Fact or Myth: Does Getting More Sleep Help You Lose Weight?

This is a fact.

Wouldn’t it be fantastic to lose weight while you sleep? It sounds like a “miracle cure” spiel that couldn’t possibly work…right? Wrong.

The connection between sleep and weight loss is now a scientific fact.

How long you sleep – and the quality of your sleep – triggers hormonal changes in your levels of leptin (determines fullness) and ghrelin (determines hunger) that directly impact your appetite and metabolism.

Michael Breus, PhD of the Atlanta School of Sleep Medicine, and director of The Sleep Disorders Centers of Southeastern Lung Care in Atlanta, explains, “When you don’t get enough sleep, it drives leptin levels down, which means you don’t feel as satisfied after you eat. Lack of sleep also causes ghrelin levels to rise, which means your appetite is stimulated, so you want more food.”

The hormonal surge of ghrelin translates to overeating and weight gain.

Obesity is an epidemic in the United States and experts estimate that 68% of the adult population is overweight. sleep and weight loss

Doctors also have established that obesity is a primary building block of many diseases, such as diabetes, heart disease and high cholesterol.

Now they realize that the relationship between the calories you consume and the sleep you get determines how efficiently your body uses calories for energy.

A Shorter Sleep Cycle Increases Obesity

If you are genetically predisposed to obesity, not getting enough sleep can trigger weight gain. “The heritability of body weight decreased as sleep duration increased,” said Dr. Nathaniel Watson, associate professor of neurology at the University of Washington and co-director of the UW Medicine Sleep Center.

“There appears to be something about short sleep that creates a permissive environment for expression of obesity-related genes. Studies have shown short sleep is associated with obesity. Our work takes this a step further, showing that short sleep facilitates expression of obesity-related genes.”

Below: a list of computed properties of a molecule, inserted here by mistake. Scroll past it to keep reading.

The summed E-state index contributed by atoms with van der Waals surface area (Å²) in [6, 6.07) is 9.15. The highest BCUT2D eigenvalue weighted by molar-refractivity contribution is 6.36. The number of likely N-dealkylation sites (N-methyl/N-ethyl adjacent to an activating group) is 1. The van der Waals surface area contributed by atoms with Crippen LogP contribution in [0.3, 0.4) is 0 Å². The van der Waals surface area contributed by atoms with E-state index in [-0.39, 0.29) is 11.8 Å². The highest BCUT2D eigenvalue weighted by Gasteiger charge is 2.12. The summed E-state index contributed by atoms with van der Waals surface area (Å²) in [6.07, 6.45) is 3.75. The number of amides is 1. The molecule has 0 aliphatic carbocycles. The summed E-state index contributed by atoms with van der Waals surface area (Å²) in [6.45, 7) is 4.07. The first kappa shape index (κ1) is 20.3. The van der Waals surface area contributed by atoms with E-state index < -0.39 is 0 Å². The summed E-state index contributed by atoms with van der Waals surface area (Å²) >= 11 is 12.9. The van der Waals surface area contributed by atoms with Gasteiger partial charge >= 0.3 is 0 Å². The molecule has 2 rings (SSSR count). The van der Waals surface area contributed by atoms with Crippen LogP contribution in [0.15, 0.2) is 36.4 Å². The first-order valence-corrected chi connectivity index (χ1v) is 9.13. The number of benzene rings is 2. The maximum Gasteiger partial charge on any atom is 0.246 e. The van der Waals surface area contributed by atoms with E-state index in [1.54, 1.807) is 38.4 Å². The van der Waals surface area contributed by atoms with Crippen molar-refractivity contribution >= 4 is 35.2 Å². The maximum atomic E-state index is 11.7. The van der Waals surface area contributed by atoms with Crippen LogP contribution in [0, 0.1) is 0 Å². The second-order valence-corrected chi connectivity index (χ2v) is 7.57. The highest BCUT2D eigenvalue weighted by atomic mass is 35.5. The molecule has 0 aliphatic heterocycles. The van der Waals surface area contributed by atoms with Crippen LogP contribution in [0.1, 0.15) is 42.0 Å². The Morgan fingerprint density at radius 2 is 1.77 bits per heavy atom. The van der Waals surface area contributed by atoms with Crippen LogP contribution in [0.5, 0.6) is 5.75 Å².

More than 1,000 sets of twins were studied and the results showed that fewer than seven hours of sleep increased Body Mass Index (BMI).

Getting deep, rejuvenating sleep isn’t the only answer to balancing leptin and ghrelin levels: environment, regular exercise, stress – both physical and personal — and genetics probably play a role.

“I think we are likely to find that bad sleep matters but that it’s likely to be bad sleep plus some other problems,” says Breus. “One thing I have seen is that once a person is not as tired, they don’t need to rely on sweet foods and high carbohydrate snacks to keep them awake – and that automatically translates into eating fewer calories.”

Improve the Quality of Your Sleep Habits:

  • Figure out the best sleep schedule for your body. Turn off your alarm clock and try going to sleep and waking up naturally over a long weekend. This should tell you when your body most wants and needs to sleep. Once you know your “optimum sleep time,” make it a habit to stick to it.
  • Good nutrition and regular exercise – in combination with better sleeping habits – have proven to be more effective than diet and exercise alone. Also, exercise releases a feeling of euphoria, which in turn relieves stress. Avoid exercising within a couple of hours of bedtime.
  • Avoid alcohol, caffeine and tobacco, which interfere with stable sleep patterns.
  • If you have sleep apnea, consult your doctor. Those who suffer from this sleeping disorder tend to not be rested no matter how many hours of sleep they get. Snoring is often an indicator of this condition, which is more common in males than females.
  • Limit high-sugar, high-fat foods before bed but don’t go to bed hungry. A healthy protein-based snack allows your brain to relax and regulates your blood sugar levels during the night.
  • If you can’t fall asleep, don’t force yourself. Make sure your bedroom is dark enough, at a comfortable temperature, and peaceful. If environment isn’t the problem, consider doing something relaxing that you enjoy (like reading a book) until you simply can’t keep your eyes open.

The bottom line: you can’t deprive your body of sleep without paying the price. It may be years before doctors routinely treat obesity and diabetes with sleep therapy so consider making changes in your sleep habits now. You’ll be ahead of the game.

Helping your body lose weight while you sleep? Now that is a sweet dream!

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